Playing Alone & with Others During Lockdown
By Stephen Harkleroad
Are you stuck inside with nothing to do? Maybe because of social distancing or a quarantine? Don’t worry—board games can still be part of your evening.
While it may seem odd that board games could be viable in a situation like the Covid-19 quarantine—given that board games are, by their very nature, social events—there are plenty of options for board game hobbyists to pursue while everything is in lockdown.
There is always solo gaming—solo gaming is a big enough topic to expand on later. In the meantime, co-op games make good choices; since most co-ops don’t require hidden information, nothing in the game prevents them from being played solo. Good examples of this are Pandemic, Castle Panic (defending your castle against a horde of incoming enemies), and Sentinels of the Multiverse (a pastiche of comic book superheroes attempting to defeat a villain).
However, most people in quarantine may simply want the interaction with other people. There are a few different options. All require access to the internet—sadly, playing by phone isn’t particularly popular. (Although, strangely, playing by mail is still a viable way of playing many games, although not very popular except by chess players and wargamers.)
The first option is to simply buy a digital game that has multiplayer capabilities. Different consoles and platforms are going to have different ways of buying this, but for PCs by far the most common way is via Steam. Steam, an application you can use to purchase and play games, is free to download—although the games themselves require payment.
Many popular games have digital implementations released in conjunction with, or close to, the release of the physical game. And since many of these games allow you to play against the computer, you can always play if other people are not available. These options are often also available as apps in the Apple Store or Google Play.
Several recent examples of online games are Splendor (a ladder-building game about buying gems that plays in about 10-15 minutes); Scythe (an engine-building game set in a weird alternate history in the 1920s.); and Through the Ages (build your civilization throughout history). Other popular games, such as Pandemic, Ticket to Ride, Terraforming Mars, and Twilight Struggle also have excellent ports to digital versions of the games.
Another option is an application called Tabletop Simulator. Tabletop Simulator is an application you can download (sadly, it is not free—the retail is $19.99, but is frequently on sale). It serves as a “universal” program to play any games. It comes with a lot of classic games such as checkers and chess, but, more importantly, allows individuals to create modifications you can download to play as well.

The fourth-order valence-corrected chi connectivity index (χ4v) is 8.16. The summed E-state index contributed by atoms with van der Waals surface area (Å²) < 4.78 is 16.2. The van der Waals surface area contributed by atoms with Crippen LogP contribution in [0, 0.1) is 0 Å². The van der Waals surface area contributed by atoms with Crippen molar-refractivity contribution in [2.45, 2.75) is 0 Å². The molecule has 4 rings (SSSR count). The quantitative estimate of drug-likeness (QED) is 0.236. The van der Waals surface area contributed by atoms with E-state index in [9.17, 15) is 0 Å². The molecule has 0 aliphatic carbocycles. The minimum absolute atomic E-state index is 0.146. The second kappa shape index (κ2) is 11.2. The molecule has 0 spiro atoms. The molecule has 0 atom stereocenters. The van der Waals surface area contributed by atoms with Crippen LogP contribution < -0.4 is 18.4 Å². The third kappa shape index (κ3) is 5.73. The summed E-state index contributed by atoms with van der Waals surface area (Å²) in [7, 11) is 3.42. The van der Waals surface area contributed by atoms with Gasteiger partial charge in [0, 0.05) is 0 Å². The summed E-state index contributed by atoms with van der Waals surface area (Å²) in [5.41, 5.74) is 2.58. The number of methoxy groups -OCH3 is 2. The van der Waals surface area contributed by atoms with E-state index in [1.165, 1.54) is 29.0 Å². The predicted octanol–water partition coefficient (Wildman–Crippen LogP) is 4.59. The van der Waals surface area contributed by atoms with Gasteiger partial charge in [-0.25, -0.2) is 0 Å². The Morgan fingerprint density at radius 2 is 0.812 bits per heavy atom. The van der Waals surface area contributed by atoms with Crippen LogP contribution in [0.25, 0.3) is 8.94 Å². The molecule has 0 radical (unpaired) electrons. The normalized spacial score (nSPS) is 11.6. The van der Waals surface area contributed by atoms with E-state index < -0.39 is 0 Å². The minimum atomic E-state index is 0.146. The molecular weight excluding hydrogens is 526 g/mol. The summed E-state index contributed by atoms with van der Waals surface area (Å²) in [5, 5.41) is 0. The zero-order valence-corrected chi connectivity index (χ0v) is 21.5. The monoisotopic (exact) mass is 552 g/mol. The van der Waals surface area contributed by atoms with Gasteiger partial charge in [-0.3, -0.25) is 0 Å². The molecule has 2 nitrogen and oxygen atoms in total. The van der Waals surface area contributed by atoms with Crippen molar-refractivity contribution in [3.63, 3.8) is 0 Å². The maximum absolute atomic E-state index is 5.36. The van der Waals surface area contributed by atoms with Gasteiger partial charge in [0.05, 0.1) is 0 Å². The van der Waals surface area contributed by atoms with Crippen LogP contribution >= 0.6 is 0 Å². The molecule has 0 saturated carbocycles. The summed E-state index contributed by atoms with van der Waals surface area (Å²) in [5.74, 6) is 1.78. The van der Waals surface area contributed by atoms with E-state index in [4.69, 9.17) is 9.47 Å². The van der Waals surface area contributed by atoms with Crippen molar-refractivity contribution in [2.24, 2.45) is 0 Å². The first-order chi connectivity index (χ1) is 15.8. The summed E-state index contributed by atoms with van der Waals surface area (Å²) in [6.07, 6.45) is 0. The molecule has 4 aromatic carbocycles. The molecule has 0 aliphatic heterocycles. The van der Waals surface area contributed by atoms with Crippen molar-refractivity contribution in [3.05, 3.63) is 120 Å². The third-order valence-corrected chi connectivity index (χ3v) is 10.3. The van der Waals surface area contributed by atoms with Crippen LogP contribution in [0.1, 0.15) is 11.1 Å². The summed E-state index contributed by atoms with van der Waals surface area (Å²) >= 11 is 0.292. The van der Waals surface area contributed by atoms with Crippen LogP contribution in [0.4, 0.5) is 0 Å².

Most are free, some require a payment, and since they are developed by users they can be of varying quality. In addition, the controls—since they are intended to be universal—can seem counterintuitive, and you have to manipulate all of the pieces yourself as if you were playing in person. And most of the games are not necessarily sanctioned by the game designers.
Still, while it has a little bit of a learning curve and you’ll have to put some work into finding a mode that works, it also opens up an almost infinite amount of possibilities for playing with other people.
If you are good with party games, there are plenty of games out there intended for multiple players that, while not strictly board games, can easily scratch the party game itch.
The Jackbox series is a prime example—there are currently six Jackbox series, and each series comes with around five different party games. Each player must have a phone, but otherwise only one person needs to buy the game itself. As an example, one of the games, Quiplash, gives each player two prompts on their cell phone (such as “The worst thing to do at a wedding”); two random players get the same prompt.
After all prompts are completed, the game throws up the two answers against each other, and players vote on which one is the best. The games hit a wide variety of genres, so even if there is a game or two people don’t care for there’s still plenty of content.
How does one connect with all this?
There are plenty of options, such as Zoom, Discord, and Twitch, most of which can be used or at least modified to be useful to communicate during board games. Many of the applications listed above only allow for in-game chat options, so if you want to trash talk—I mean, strategize—with your fellow players, you may want to download one of those applications.
I’m partial to Discord—it’s free and pretty versatile—but regardless, make sure you have a decent headphone and microphone setup.
(A short shout out to role playing games—there’s lots of options for anyone who is into RPGs. The inherent nature of RPGs, where you are less dependent on visually seeing something on the table, means it’s easier to play over the internet. If you are into board games but have not really ventured into role playing games but are interested in doing so, this may be an opportune time.)
Playing board games online is not usually ideal. However, publishers have gone to great lengths to provide options for people, and now that it’s largely required for the foreseeable future, a lot of people have come up with creative solutions. It’s worth checking out.
Stephen Harkleroad has been playing board games since before you were born, statistically speaking. He wrangles spreadsheets for a living. His favorite board game is Dune, and he has most recently spent time as a Human Cleric (Life Domain).